But when it comes to buying a rug – whether a gorgeous Turkish kilim or a flawless Ziegler—the investment may not seem worth it. After all, a carpet does get walked on and accidents can happen. But an antique rug is a great investment, if you know what to look for! And luckily at Rugs and More, we have some pointers on what to watch out for when shopping for an antique rug:
7 Tips to buying Antique or Vintage Carpets
Look out for Frayed Edges on the carpet – these can unravel quickly. This is the area that is the most costly to repair, making frayed rugs not worth the investment.
Check out the back of the rug – it must look almost identical to the front. If it does not then it is machine made. That’s the easiest way to tell that it has been handmade
Feel for rough spots and Liston while you touch – If the rug once had a very soaked-in stain and has been dried without the proper technique, it will feel like cardboard and you will hear it crack and that means the fibers may be on their way out or even rotted, and the quality of the rug is not worth the investment.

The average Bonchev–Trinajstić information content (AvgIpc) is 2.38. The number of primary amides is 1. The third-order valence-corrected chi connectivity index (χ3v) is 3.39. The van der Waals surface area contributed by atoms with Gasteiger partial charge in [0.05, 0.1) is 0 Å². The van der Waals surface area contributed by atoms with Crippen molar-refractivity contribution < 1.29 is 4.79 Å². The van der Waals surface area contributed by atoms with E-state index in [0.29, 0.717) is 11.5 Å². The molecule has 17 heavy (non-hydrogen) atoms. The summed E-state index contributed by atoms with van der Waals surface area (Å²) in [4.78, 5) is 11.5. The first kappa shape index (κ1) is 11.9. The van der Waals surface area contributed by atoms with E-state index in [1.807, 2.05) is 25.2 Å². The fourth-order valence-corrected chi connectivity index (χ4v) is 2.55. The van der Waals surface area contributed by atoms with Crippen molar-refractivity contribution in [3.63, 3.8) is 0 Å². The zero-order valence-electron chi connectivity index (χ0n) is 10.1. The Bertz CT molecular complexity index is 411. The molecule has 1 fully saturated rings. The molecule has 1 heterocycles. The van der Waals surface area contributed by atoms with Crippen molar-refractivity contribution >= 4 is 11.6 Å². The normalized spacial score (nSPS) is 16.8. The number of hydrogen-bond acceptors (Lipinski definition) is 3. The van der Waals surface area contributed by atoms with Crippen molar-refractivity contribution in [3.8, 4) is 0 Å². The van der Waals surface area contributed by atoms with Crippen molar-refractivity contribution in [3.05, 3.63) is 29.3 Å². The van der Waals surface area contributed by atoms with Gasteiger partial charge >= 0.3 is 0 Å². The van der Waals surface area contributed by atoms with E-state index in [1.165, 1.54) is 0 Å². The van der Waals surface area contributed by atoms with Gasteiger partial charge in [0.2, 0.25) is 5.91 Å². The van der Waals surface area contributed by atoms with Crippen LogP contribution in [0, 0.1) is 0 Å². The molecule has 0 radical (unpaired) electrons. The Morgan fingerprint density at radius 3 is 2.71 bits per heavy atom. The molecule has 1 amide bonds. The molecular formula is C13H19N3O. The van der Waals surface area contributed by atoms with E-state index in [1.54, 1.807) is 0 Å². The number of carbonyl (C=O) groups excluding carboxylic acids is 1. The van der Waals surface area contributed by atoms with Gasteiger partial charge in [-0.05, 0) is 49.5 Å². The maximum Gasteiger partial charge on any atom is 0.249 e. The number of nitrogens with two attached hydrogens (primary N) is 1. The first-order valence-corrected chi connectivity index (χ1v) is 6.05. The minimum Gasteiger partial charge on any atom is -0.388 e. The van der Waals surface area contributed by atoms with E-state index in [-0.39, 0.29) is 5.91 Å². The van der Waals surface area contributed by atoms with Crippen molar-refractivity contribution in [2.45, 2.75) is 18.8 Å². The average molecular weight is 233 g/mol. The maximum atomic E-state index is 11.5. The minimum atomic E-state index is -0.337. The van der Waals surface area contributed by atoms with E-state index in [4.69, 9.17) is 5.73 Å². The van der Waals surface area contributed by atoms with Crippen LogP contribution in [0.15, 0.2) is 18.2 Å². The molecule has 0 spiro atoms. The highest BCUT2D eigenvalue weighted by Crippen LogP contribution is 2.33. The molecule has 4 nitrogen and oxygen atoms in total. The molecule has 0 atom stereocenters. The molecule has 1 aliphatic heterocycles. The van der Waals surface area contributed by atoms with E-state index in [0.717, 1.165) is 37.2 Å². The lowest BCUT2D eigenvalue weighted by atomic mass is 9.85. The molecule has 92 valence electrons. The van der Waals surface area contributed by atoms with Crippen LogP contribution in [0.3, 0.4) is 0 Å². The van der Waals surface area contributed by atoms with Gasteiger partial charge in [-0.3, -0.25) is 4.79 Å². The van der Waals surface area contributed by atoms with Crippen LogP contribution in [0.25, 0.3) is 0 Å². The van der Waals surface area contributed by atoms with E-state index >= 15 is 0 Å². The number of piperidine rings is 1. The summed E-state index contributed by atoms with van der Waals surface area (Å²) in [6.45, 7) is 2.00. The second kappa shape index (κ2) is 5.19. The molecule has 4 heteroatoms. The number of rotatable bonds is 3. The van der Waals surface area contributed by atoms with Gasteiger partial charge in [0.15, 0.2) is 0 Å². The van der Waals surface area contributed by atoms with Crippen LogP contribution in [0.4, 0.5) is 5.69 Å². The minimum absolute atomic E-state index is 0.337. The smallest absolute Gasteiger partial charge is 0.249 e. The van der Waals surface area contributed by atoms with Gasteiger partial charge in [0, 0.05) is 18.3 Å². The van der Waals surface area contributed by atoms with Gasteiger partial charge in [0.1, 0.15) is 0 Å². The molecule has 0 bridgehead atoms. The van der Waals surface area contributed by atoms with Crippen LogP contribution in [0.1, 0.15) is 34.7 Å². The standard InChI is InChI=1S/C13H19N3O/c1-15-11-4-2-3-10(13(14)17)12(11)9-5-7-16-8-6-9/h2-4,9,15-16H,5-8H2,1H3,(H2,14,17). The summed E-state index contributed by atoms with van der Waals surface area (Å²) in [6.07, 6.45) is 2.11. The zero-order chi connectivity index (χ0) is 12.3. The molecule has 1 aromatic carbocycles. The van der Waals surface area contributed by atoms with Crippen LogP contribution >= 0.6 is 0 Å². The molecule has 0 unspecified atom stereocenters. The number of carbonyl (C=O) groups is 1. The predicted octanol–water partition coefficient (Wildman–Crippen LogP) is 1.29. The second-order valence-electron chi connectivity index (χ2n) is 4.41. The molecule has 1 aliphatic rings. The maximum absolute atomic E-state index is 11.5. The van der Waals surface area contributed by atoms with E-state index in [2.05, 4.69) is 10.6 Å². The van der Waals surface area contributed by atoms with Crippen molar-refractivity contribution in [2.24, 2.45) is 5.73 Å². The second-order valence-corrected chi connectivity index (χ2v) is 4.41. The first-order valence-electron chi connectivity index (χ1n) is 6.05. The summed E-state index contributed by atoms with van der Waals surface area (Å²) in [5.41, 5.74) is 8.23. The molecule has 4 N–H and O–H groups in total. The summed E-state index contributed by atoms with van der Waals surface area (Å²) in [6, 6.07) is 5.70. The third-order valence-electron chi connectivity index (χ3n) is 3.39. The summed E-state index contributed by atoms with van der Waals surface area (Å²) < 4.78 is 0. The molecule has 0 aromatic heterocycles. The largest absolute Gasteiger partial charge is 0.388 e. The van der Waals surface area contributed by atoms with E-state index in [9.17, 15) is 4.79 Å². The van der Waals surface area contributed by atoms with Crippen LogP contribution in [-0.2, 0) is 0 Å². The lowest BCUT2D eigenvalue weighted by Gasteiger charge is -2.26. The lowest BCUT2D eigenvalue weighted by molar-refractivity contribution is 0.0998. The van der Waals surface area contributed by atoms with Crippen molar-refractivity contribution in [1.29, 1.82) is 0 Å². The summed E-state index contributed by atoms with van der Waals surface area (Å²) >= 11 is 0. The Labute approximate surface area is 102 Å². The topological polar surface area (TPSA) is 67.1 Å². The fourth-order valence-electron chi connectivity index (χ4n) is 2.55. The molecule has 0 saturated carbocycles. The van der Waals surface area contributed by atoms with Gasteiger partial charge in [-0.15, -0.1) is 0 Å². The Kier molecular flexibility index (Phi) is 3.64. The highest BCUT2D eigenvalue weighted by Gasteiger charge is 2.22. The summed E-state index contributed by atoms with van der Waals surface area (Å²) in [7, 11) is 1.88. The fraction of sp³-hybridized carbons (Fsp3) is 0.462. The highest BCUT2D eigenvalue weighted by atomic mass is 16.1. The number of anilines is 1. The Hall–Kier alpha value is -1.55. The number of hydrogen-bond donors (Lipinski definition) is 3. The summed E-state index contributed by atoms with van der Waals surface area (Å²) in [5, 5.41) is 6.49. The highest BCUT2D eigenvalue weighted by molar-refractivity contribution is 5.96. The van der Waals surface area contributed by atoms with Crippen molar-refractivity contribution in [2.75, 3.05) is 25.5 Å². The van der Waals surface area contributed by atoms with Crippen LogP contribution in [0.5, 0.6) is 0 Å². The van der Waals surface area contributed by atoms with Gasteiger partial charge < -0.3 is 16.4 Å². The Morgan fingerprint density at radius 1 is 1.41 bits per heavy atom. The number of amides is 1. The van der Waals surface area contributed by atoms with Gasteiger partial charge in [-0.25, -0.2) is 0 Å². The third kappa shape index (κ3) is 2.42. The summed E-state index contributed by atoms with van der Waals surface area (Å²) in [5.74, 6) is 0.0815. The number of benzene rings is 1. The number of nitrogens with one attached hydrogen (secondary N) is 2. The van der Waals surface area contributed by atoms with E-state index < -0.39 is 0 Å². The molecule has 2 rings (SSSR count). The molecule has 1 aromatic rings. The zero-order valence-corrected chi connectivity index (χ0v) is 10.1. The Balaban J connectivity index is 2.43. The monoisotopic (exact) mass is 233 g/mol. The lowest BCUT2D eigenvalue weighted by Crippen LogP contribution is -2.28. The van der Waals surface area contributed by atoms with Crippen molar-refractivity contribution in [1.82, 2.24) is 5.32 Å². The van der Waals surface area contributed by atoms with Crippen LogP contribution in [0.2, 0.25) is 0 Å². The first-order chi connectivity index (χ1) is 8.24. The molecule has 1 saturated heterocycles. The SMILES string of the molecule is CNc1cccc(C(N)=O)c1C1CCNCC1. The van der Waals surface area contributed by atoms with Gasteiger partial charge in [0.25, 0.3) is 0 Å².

Make sure the rug has not been painted. To verify that the rug’s dyes are not fake take a damp cloth and gently rubbing it along the rug’s surface. If any dye is transferred to the cloth, it’s best to move on.
Check the rug for signs of faux-aging – which is a technique of Acid Washing, which will leave the rug looking beige or a washed out tone – true antique rugs will uphold their colors despite its age and for hundreds of years!
Choose natural dyed rugs vs. chemical dyes – the later are harsh and often flat. The Natural dyed rugs are made from skins of pomegranates, walnuts, certain leaves, berries and even onions! These rugs will always have luster which gives more depth to their color.
Some wear and tear is okay – but it’s best to know what you’re dealing with, for example animal stains are not acceptable nor any fraying – just not worth your money. Dirt, on the other hand, is fairly easy to remove and should generally not be a deterrent.
Knowledge is important when shopping for Antique rugs! Now go to Rugs & More, with confidence to get the most for your money and make a worthy purchase that will last for generations to come
Come and see hundreds of fine rugs at Rugs & More in the Santa Barbara Design Center or give us a call today at (805) 962-2166